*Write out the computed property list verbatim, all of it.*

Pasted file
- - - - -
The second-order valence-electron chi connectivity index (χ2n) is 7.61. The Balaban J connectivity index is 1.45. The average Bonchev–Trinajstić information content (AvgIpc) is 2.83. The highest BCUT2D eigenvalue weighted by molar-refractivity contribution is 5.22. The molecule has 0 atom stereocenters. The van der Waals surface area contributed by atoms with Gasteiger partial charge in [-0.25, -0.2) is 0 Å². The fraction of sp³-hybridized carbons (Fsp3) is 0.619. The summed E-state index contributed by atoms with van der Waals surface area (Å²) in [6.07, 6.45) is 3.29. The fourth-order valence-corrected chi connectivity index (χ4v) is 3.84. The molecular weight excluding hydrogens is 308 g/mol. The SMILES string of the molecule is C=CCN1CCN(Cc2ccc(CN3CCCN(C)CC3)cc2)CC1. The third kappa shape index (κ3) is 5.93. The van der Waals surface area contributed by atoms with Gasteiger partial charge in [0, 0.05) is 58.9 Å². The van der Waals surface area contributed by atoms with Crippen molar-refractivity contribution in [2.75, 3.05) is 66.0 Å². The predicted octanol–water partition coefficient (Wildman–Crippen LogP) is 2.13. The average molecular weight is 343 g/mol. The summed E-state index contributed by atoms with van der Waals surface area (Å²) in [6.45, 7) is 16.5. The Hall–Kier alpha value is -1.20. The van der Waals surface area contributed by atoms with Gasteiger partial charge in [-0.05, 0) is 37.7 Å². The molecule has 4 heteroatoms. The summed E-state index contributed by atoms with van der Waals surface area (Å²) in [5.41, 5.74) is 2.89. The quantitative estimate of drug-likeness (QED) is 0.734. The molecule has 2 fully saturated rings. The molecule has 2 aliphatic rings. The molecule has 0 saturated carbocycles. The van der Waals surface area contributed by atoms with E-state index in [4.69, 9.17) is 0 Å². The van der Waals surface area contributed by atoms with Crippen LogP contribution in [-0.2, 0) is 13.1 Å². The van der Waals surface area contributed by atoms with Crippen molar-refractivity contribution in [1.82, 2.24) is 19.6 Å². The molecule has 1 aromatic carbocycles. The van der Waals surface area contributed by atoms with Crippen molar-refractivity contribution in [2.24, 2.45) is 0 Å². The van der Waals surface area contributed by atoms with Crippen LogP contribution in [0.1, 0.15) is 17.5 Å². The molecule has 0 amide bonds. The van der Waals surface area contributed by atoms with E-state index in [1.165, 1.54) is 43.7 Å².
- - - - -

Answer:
The second-order valence-electron chi connectivity index (χ2n) is 7.61. The Balaban J connectivity index is 1.45. The average Bonchev–Trinajstić information content (AvgIpc) is 2.83. The highest BCUT2D eigenvalue weighted by molar-refractivity contribution is 5.22. The molecule has 0 atom stereocenters. The van der Waals surface area contributed by atoms with Gasteiger partial charge in [-0.25, -0.2) is 0 Å². The fraction of sp³-hybridized carbons (Fsp3) is 0.619. The summed E-state index contributed by atoms with van der Waals surface area (Å²) in [6.07, 6.45) is 3.29. The fourth-order valence-corrected chi connectivity index (χ4v) is 3.84. The molecular weight excluding hydrogens is 308 g/mol. The SMILES string of the molecule is C=CCN1CCN(Cc2ccc(CN3CCCN(C)CC3)cc2)CC1. The third kappa shape index (κ3) is 5.93. The van der Waals surface area contributed by atoms with Gasteiger partial charge in [0, 0.05) is 58.9 Å². The van der Waals surface area contributed by atoms with Crippen molar-refractivity contribution in [2.75, 3.05) is 66.0 Å². The predicted octanol–water partition coefficient (Wildman–Crippen LogP) is 2.13. The average molecular weight is 343 g/mol. The summed E-state index contributed by atoms with van der Waals surface area (Å²) in [6.45, 7) is 16.5. The Hall–Kier alpha value is -1.20. The van der Waals surface area contributed by atoms with Gasteiger partial charge in [-0.05, 0) is 37.7 Å². The molecule has 4 heteroatoms. The summed E-state index contributed by atoms with van der Waals surface area (Å²) in [5.41, 5.74) is 2.89. The quantitative estimate of drug-likeness (QED) is 0.734. The molecule has 2 fully saturated rings. The molecule has 2 aliphatic rings. The molecule has 0 saturated carbocycles. The van der Waals surface area contributed by atoms with E-state index in [4.69, 9.17) is 0 Å². The van der Waals surface area contributed by atoms with Crippen LogP contribution in [-0.2, 0) is 13.1 Å². The van der Waals surface area contributed by atoms with Crippen molar-refractivity contribution in [1.82, 2.24) is 19.6 Å². The molecule has 1 aromatic carbocycles. The van der Waals surface area contributed by atoms with Crippen molar-refractivity contribution in [2.24, 2.45) is 0 Å². The van der Waals surface area contributed by atoms with Crippen LogP contribution in [0.1, 0.15) is 17.5 Å². The molecule has 0 amide bonds. The van der Waals surface area contributed by atoms with E-state index in [1.165, 1.54) is 43.7 Å².